Credit scoring quirks that make you wonder

This post originally appeared July 21, 2016 on as “5 Credit scoring head-scratchers

By Barry Paperno

Dear Speaking of Credit,
What makes your credit score drop when a loan has been paid off early? – Delores 

Dear Delores,
In the vast majority of credit-granting situations, the rules of credit scoring makes a lot of sense. If you have a history of living within your means and paying on time, you’ll have a good credit score and be able to obtain new credit when you need it.

Yet, there are some anomalies arising from credit scoring formulas. I call them “head scratchers.” They occur when the finely tuned credit risk calculations penalize consumers for activity what would otherwise be considered sensible.

Your question brings one of them up. Why would paying off a loan early cause a credit score to fall?  And it’s just one of my top five scoring head scratchers in which credit scoring doesn’t make common sense and can lead unexpectedly to lower scores:

  • Early loan payoff.
  • Closing credit cards.
  • Refinancing a mortgage.
  • Settling an old charged-off debt.
  • No longer using credit.

1. Early loan payoff
By paying off your loan early, you changed how it appears on your credit report, from open to closed. I suspect that left you with no other open loans. That created a common consequence: You created a “credit mix” problem for yourself.

Though only making up about 10 percent of your score, scoring calculations within the credit mix scoring category look for an assortment of credit. The formula rewards those who show they can pay off the two main types of consumer credit – revolving (cards) and installment (loans). To get the most points from this category, it’s best to have at least one open account of each type, as lower scores often follow closing the only loan or card, for whatever reason.

2. Closing credit cards
When you close a card, its credit limit is removed from the credit utilization (balance/limit percentage) calculations. The formulas reward those who use a small percentage of available credit. By reducing the amount of available credit – the denominator in the balance/limit equation – you change that key ratio. A higher proportion of available credit being used results in a lower score. The penalty kicks in no matter what.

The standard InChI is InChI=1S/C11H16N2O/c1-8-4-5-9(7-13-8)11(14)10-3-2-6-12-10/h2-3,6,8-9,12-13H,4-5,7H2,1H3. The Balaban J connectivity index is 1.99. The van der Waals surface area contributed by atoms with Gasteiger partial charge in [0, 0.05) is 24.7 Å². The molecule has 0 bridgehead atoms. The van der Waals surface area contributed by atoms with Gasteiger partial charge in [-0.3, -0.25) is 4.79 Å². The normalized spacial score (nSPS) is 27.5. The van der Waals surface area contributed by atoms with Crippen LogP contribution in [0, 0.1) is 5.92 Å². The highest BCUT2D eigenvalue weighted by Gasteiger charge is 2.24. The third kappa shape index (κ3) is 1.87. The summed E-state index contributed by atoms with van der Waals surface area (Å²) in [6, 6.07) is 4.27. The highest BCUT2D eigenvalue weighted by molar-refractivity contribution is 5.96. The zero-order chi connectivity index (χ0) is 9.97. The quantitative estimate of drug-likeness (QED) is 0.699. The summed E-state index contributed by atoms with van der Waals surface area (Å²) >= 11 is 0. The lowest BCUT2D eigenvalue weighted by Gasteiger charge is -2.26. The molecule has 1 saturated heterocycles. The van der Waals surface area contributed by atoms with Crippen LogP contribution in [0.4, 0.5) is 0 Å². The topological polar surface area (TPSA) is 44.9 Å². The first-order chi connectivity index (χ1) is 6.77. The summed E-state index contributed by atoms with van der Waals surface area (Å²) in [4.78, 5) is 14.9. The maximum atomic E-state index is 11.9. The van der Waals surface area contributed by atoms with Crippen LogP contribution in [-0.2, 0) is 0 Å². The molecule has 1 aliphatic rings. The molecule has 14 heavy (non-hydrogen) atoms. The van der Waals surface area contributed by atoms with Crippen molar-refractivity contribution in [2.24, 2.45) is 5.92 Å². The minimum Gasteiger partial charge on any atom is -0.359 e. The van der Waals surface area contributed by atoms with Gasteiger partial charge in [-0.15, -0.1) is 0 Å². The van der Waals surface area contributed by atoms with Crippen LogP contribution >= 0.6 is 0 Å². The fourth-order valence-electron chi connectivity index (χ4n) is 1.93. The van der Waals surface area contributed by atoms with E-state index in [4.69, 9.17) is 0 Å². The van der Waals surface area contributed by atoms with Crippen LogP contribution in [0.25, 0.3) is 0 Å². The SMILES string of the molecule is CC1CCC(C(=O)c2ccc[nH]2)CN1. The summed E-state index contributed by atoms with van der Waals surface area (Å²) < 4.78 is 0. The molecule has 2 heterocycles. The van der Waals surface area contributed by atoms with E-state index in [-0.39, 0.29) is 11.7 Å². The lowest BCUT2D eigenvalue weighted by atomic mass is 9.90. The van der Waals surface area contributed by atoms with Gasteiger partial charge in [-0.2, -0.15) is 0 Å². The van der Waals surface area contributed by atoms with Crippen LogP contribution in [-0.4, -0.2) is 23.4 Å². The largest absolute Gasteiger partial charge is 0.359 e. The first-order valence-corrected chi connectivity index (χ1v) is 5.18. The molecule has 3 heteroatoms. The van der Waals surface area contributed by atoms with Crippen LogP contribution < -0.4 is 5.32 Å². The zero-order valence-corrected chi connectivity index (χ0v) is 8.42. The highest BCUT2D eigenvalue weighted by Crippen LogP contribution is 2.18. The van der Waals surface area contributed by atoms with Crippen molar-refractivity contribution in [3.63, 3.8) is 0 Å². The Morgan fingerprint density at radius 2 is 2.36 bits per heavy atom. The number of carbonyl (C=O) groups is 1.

A score drop due to higher utilization will occur immediately. That’s true even if you have a long history of nothing but accounts paid on time and $0-to-low card balances. But the reverse is true as well: As soon as you lower your utilization, by paying off bills or getting a new card, the penalty goes away.

3. Refinancing a mortgage
When you refinance a mortgage for a lower interest rate, you pay off one mortgage and open another. That saves you money, so it’s a financially smart move, right? Not to the “new credit” scoring category, which is worth 10 percent of the score. New credit looks bad to this part of the credit score formula.

Any time a new account is added to a credit report, expect the score to drop. Cooked into the formula is a judgment that any newly opened credit account – even if it’s just one mortgage replacing another — tends to indicate higher future credit risk.

4. Settling an old charged-off debt
A charged-off card balance is one that has been written off as a loss by the card company following many months of nonpayment. It hurts a score badly at the time it occurs. Over the years, even if the debt remains unpaid, scores slowly recover. With good behavior, a credit score can rise to the low 700s even with an old charged-off debt gathering cobwebs in a dark corner. That’s a score good enough to qualify for a good credit card and a good mortgage.

But let’s say a consumer negotiates a debt settlement with the original lender, perhaps to satisfy a requirement in a mortgage application. That act changes the credit report from showing the account as a charge-off to showing a “settled for less than the full amount due.”

Both are derogatory notations in a credit report. Unfortunately for this consumer, the new settlement date then replaces the original charge-off date as the date used by the scoring formula to determine the recency of the derogatory item. Since this date is much more recent than the charge-off date it replaced, the score can be expected to drop substantially despite the debt having been resolved.

5. No longer using credit
Many older consumers are proud to have no debt. After a lifetime of hard work and on-time payments, they have paid off their mortgages, car loans and credit cards. They may figure that if they ever need credit, their pristine records and lack of debt should make them prime candidates. Not so. They’re often surprised to find they can’t qualify for any loans, because they have no credit scores any more.